Records and Information Management: The Archivist

"Be nice to the archivist or she will erase you from history."  –Anonymous

This is a popular signature block quotation among the archival community. I know nothing of its source or the context from which it was taken, but, for some archivists, it serves as a source of empowerment within an often overlooked profession and misunderstood profession. The archivist makes decisions every day regarding what materials should be kept for future consultation by researchers, scholars, students, genealogists, and the general public. The archivist has the power to determine which of today’s documents, records, and other resources will become the source of tomorrow’s history.


Maryann Belardo is pictured looking through records in the Archives Centers stack area of the Nation Of course, an archivist shouldn’t abuse one’s power to intentionally scrub an individual, group, organization, or event from the historical record, but not everything that has ever been written, photographed, filmed, recorded, or electronically stored can be kept forever. The archivist selects those materials that provide the best documentation of a topic given the confines of their space, time, and budget. Archives generally have a collection policy, formal or informal, which dictates the scope of the materials they will collect. Collection policies generally include a limiting factor based on geographic areas, groups of people, professions, organizations, or other topics. There are 11 archives within the Smithsonian Institution, each with its own collection policy. Most of these archives are topical and are part of, or affiliated with, one of the museums. These collections generally consist of unpublished materials and other primary sources that support the museum’s collection of objects. The Smithsonian Institution Archives (SIA) is unique among the various archives at the Smithsonian. SIA is responsible for documenting the history of the Smithsonian itself, through the records created by staff throughout the entire organization. As institutional archives, we rely less on donated collections, and receive most of our materials through our program of records management services.


Smithsonian Institution Archives On-site Collection Storage, Capital Gallery, 2009, by Jennifer Wrig Staff are required to consult with the Smithsonian Institution Archives before they throw away any of their records. To make this easier, we create schedules that inform staff how long they need to keep certain types of records and what to do with those records when they are no longer needed. The records that best document the Smithsonian and its activities are designated as permanent records to be transferred to the Archives when they are no longer being actively used. Paula Fleming, sitting at her desk and holding images of American Indians, is an archivist at the Na Once the permanent records are transferred to the Archives, we then manage information about the records in much the same way that the libraries and registrars do. An internal database is used to record and manage information about each collection that is transferred to the Archives. Much of that information is also made available externally in SIRIS, the online catalog that is also used by the Libraries and the other archives throughout the Smithsonian. The SIRIS entry links to the finding aid for that collection on our website. The finding aid notes the creator and date span of the collection; provides a brief description of the overall collection, and sometimes a brief history of the creator; and lists the title of each folder within each box and occasionally even each item in the box. The finding aid assists researchers in identifying what boxes and folders they should review.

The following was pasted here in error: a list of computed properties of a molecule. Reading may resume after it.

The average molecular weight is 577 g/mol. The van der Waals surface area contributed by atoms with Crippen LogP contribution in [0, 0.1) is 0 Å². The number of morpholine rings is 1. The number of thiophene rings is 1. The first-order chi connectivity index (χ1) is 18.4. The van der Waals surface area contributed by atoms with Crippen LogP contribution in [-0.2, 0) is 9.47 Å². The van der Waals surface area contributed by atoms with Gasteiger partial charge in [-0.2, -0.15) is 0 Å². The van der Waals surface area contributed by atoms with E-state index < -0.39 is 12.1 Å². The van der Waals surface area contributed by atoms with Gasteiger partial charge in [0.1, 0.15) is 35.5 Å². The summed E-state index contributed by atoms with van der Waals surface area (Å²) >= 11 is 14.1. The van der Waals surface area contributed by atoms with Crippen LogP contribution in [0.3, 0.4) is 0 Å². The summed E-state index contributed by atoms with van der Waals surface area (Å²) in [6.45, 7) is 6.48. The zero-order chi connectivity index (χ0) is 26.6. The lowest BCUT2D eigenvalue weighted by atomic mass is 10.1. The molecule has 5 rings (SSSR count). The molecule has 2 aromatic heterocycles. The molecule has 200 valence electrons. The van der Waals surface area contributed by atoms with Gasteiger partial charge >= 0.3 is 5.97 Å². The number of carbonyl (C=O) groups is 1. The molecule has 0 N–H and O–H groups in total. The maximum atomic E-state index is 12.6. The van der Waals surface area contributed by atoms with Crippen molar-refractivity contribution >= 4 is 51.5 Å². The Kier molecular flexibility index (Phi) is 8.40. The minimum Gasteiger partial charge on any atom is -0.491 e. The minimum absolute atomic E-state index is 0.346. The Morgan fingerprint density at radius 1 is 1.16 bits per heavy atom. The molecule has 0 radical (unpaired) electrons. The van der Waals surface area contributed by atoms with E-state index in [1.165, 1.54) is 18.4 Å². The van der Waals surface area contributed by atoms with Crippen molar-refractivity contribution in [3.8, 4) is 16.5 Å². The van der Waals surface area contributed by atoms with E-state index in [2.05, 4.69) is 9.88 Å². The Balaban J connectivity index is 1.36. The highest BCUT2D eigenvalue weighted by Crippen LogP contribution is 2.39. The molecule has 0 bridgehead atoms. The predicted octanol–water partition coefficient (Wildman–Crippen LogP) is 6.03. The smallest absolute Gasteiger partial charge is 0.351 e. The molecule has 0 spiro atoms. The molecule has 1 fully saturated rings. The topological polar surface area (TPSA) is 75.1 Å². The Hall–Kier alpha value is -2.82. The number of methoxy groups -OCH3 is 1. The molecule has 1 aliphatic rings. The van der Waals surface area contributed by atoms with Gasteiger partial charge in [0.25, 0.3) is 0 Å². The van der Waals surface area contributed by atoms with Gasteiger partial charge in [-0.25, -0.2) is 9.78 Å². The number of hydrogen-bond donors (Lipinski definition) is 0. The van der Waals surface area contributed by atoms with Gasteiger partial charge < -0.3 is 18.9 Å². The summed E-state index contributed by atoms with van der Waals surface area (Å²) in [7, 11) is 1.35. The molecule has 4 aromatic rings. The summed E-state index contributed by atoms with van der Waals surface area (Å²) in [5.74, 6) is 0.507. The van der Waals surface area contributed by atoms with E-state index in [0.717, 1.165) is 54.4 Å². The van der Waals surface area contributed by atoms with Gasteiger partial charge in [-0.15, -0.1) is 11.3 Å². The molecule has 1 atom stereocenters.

In the digital age, archivists, as well as registrars, librarians, and other types of records and information managers, have faced a new set of challenges. Electronic materials can no longer be considered exceptions to the rules. Many of their standard policies and procedures have had to be adapted or rewritten to accommodate the ever-evolving formats of materials that are entering their collections. They are also attempting to meet the needs and expectations of staff, researchers, and the general public who have become accustomed to instant online access to everything from anywhere in the world. Information managers have come to be experts over the last few thousand years at evolving and adapting and, therefore, continue to be essential to society. As Charles Darwin once said, “It is not the strongest of the species that survive, nor the most intelligent, but the one most responsive to change.” The Smithsonian Institution Archives has compiled its history on its website. For more information about the archival profession, see the Society of American Archivists. For more information about the records management profession, see ARMA International. This is part of a series of posts giving a behind-the-scenes look at the jobs involved in managing the visual and textual materials of an archive. Also see a post describing the work of a Photo Archivist, a Registrar, and a Librarian.

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